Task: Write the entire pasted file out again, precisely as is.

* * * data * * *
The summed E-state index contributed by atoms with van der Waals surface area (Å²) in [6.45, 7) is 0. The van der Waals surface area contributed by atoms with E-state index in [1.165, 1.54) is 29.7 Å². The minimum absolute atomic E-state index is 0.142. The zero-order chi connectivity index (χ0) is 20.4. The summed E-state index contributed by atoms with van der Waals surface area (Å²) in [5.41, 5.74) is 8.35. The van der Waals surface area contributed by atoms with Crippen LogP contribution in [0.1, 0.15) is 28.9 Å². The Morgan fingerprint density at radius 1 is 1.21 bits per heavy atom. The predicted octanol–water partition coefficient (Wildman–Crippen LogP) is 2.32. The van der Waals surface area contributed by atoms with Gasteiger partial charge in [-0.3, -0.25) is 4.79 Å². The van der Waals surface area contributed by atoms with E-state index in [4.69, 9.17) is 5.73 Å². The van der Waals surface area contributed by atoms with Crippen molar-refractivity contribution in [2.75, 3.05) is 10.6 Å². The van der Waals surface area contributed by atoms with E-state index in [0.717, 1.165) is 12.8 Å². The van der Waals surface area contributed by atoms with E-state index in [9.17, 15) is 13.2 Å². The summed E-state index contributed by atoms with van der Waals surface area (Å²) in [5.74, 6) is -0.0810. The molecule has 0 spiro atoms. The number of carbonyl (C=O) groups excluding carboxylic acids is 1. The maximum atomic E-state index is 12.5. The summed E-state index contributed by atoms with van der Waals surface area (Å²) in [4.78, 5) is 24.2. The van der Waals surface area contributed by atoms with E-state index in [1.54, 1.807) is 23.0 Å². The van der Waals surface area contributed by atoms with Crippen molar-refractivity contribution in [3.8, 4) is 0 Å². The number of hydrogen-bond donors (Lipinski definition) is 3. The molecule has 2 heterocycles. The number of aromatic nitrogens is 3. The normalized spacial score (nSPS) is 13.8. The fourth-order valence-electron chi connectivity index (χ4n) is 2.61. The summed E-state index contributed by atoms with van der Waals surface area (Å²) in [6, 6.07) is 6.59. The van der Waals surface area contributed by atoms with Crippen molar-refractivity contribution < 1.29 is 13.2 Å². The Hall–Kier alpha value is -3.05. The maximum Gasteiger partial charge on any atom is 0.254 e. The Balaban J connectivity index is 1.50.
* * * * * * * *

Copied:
The summed E-state index contributed by atoms with van der Waals surface area (Å²) in [6.45, 7) is 0. The van der Waals surface area contributed by atoms with E-state index in [1.165, 1.54) is 29.7 Å². The minimum absolute atomic E-state index is 0.142. The zero-order chi connectivity index (χ0) is 20.4. The summed E-state index contributed by atoms with van der Waals surface area (Å²) in [5.41, 5.74) is 8.35. The van der Waals surface area contributed by atoms with Crippen LogP contribution in [0.1, 0.15) is 28.9 Å². The Morgan fingerprint density at radius 1 is 1.21 bits per heavy atom. The predicted octanol–water partition coefficient (Wildman–Crippen LogP) is 2.32. The van der Waals surface area contributed by atoms with Gasteiger partial charge in [-0.3, -0.25) is 4.79 Å². The van der Waals surface area contributed by atoms with E-state index in [4.69, 9.17) is 5.73 Å². The van der Waals surface area contributed by atoms with Crippen molar-refractivity contribution in [2.75, 3.05) is 10.6 Å². The van der Waals surface area contributed by atoms with E-state index in [0.717, 1.165) is 12.8 Å². The van der Waals surface area contributed by atoms with E-state index in [9.17, 15) is 13.2 Å². The summed E-state index contributed by atoms with van der Waals surface area (Å²) in [5.74, 6) is -0.0810. The molecule has 0 spiro atoms. The number of carbonyl (C=O) groups excluding carboxylic acids is 1. The maximum atomic E-state index is 12.5. The summed E-state index contributed by atoms with van der Waals surface area (Å²) in [4.78, 5) is 24.2. The van der Waals surface area contributed by atoms with E-state index in [1.54, 1.807) is 23.0 Å². The van der Waals surface area contributed by atoms with Crippen molar-refractivity contribution in [3.8, 4) is 0 Å². The number of hydrogen-bond donors (Lipinski definition) is 3. The molecule has 2 heterocycles. The number of aromatic nitrogens is 3. The normalized spacial score (nSPS) is 13.8. The fourth-order valence-electron chi connectivity index (χ4n) is 2.61. The summed E-state index contributed by atoms with van der Waals surface area (Å²) in [6, 6.07) is 6.59. The van der Waals surface area contributed by atoms with Crippen molar-refractivity contribution < 1.29 is 13.2 Å². The Hall–Kier alpha value is -3.05. The maximum Gasteiger partial charge on any atom is 0.254 e. The Balaban J connectivity index is 1.50.